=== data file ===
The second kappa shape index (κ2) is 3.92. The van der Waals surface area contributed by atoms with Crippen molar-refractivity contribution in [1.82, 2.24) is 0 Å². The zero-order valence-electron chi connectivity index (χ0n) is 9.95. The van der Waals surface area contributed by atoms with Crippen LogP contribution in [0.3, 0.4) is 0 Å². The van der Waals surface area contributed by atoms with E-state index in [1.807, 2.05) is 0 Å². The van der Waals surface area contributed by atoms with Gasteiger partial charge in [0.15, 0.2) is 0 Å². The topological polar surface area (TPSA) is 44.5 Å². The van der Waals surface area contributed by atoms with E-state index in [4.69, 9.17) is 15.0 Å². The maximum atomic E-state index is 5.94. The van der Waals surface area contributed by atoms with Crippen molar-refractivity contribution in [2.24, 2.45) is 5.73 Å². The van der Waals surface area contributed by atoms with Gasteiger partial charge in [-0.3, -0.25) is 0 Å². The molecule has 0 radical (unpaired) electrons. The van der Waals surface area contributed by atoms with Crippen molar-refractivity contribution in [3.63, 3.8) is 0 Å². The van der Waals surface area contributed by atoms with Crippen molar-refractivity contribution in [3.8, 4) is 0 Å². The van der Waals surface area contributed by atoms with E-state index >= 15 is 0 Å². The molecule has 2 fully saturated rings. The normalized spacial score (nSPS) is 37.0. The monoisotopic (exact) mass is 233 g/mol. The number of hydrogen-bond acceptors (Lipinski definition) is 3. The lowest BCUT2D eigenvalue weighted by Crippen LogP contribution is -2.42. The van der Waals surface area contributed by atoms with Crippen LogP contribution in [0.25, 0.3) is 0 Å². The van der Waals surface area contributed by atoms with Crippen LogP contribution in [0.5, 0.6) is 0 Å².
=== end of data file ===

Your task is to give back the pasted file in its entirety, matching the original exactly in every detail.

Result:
The second kappa shape index (κ2) is 3.92. The van der Waals surface area contributed by atoms with Crippen molar-refractivity contribution in [1.82, 2.24) is 0 Å². The zero-order valence-electron chi connectivity index (χ0n) is 9.95. The van der Waals surface area contributed by atoms with Crippen LogP contribution in [0.3, 0.4) is 0 Å². The van der Waals surface area contributed by atoms with E-state index in [1.807, 2.05) is 0 Å². The van der Waals surface area contributed by atoms with Gasteiger partial charge in [0.15, 0.2) is 0 Å². The topological polar surface area (TPSA) is 44.5 Å². The van der Waals surface area contributed by atoms with E-state index in [4.69, 9.17) is 15.0 Å². The maximum atomic E-state index is 5.94. The van der Waals surface area contributed by atoms with Crippen molar-refractivity contribution in [2.24, 2.45) is 5.73 Å². The van der Waals surface area contributed by atoms with Gasteiger partial charge in [-0.3, -0.25) is 0 Å². The molecule has 0 radical (unpaired) electrons. The van der Waals surface area contributed by atoms with Crippen molar-refractivity contribution in [3.63, 3.8) is 0 Å². The van der Waals surface area contributed by atoms with Crippen molar-refractivity contribution in [3.8, 4) is 0 Å². The van der Waals surface area contributed by atoms with E-state index >= 15 is 0 Å². The molecule has 2 fully saturated rings. The normalized spacial score (nSPS) is 37.0. The monoisotopic (exact) mass is 233 g/mol. The number of hydrogen-bond acceptors (Lipinski definition) is 3. The lowest BCUT2D eigenvalue weighted by Crippen LogP contribution is -2.42. The van der Waals surface area contributed by atoms with Crippen LogP contribution in [0.25, 0.3) is 0 Å². The van der Waals surface area contributed by atoms with Crippen LogP contribution in [0.5, 0.6) is 0 Å².